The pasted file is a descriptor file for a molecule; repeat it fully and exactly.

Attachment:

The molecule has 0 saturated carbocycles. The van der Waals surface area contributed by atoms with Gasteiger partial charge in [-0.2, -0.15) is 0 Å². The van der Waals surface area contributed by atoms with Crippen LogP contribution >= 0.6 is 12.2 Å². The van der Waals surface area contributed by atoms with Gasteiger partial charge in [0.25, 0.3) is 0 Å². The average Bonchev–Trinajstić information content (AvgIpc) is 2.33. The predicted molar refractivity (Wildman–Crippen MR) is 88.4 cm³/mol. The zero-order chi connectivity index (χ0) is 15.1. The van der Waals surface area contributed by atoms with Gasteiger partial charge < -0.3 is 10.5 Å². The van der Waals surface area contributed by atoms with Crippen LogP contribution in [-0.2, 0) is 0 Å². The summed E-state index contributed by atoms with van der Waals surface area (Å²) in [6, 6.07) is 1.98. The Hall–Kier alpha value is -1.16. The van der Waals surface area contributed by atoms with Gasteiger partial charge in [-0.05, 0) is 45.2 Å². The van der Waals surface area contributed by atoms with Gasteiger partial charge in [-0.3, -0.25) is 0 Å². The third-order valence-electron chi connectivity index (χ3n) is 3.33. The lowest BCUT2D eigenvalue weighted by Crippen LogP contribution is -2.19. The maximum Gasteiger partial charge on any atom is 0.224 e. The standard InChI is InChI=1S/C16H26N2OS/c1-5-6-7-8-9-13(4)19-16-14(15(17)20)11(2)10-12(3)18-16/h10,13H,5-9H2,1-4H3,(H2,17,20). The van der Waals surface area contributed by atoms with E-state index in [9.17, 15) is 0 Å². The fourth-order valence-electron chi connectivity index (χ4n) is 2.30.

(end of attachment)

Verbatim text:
The molecule has 0 saturated carbocycles. The van der Waals surface area contributed by atoms with Gasteiger partial charge in [-0.2, -0.15) is 0 Å². The van der Waals surface area contributed by atoms with Crippen LogP contribution >= 0.6 is 12.2 Å². The van der Waals surface area contributed by atoms with Gasteiger partial charge in [0.25, 0.3) is 0 Å². The average Bonchev–Trinajstić information content (AvgIpc) is 2.33. The predicted molar refractivity (Wildman–Crippen MR) is 88.4 cm³/mol. The zero-order chi connectivity index (χ0) is 15.1. The van der Waals surface area contributed by atoms with Gasteiger partial charge < -0.3 is 10.5 Å². The van der Waals surface area contributed by atoms with Crippen LogP contribution in [-0.2, 0) is 0 Å². The summed E-state index contributed by atoms with van der Waals surface area (Å²) in [6, 6.07) is 1.98. The Hall–Kier alpha value is -1.16. The van der Waals surface area contributed by atoms with Gasteiger partial charge in [-0.05, 0) is 45.2 Å². The van der Waals surface area contributed by atoms with Gasteiger partial charge in [-0.3, -0.25) is 0 Å². The third-order valence-electron chi connectivity index (χ3n) is 3.33. The lowest BCUT2D eigenvalue weighted by Crippen LogP contribution is -2.19. The maximum Gasteiger partial charge on any atom is 0.224 e. The standard InChI is InChI=1S/C16H26N2OS/c1-5-6-7-8-9-13(4)19-16-14(15(17)20)11(2)10-12(3)18-16/h10,13H,5-9H2,1-4H3,(H2,17,20). The van der Waals surface area contributed by atoms with E-state index in [9.17, 15) is 0 Å². The fourth-order valence-electron chi connectivity index (χ4n) is 2.30.